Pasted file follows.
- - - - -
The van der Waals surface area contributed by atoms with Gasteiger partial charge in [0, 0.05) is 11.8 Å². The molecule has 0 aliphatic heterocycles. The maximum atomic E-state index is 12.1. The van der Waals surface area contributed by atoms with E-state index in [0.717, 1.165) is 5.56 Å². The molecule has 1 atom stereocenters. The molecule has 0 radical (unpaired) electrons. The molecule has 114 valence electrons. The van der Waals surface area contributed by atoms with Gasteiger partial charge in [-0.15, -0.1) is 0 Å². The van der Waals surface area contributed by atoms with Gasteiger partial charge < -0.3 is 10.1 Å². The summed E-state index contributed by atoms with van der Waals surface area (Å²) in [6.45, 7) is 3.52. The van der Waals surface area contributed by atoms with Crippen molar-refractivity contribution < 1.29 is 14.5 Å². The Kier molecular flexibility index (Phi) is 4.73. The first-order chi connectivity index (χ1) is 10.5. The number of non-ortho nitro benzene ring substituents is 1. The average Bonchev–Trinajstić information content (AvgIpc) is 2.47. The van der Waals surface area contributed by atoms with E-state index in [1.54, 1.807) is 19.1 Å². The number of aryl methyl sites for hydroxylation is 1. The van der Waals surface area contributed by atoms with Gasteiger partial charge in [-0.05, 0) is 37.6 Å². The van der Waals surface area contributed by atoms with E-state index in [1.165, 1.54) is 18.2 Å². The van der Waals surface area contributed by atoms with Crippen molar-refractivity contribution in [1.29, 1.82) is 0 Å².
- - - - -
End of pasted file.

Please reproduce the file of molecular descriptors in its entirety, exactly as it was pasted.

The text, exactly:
The van der Waals surface area contributed by atoms with Gasteiger partial charge in [0, 0.05) is 11.8 Å². The molecule has 0 aliphatic heterocycles. The maximum atomic E-state index is 12.1. The van der Waals surface area contributed by atoms with E-state index in [0.717, 1.165) is 5.56 Å². The molecule has 1 atom stereocenters. The molecule has 0 radical (unpaired) electrons. The molecule has 114 valence electrons. The van der Waals surface area contributed by atoms with Gasteiger partial charge in [-0.15, -0.1) is 0 Å². The van der Waals surface area contributed by atoms with Gasteiger partial charge < -0.3 is 10.1 Å². The summed E-state index contributed by atoms with van der Waals surface area (Å²) in [6.45, 7) is 3.52. The van der Waals surface area contributed by atoms with Crippen molar-refractivity contribution < 1.29 is 14.5 Å². The Kier molecular flexibility index (Phi) is 4.73. The first-order chi connectivity index (χ1) is 10.5. The number of non-ortho nitro benzene ring substituents is 1. The average Bonchev–Trinajstić information content (AvgIpc) is 2.47. The van der Waals surface area contributed by atoms with E-state index in [1.54, 1.807) is 19.1 Å². The number of aryl methyl sites for hydroxylation is 1. The van der Waals surface area contributed by atoms with Gasteiger partial charge in [-0.05, 0) is 37.6 Å². The van der Waals surface area contributed by atoms with E-state index in [1.165, 1.54) is 18.2 Å². The van der Waals surface area contributed by atoms with Crippen molar-refractivity contribution in [1.29, 1.82) is 0 Å².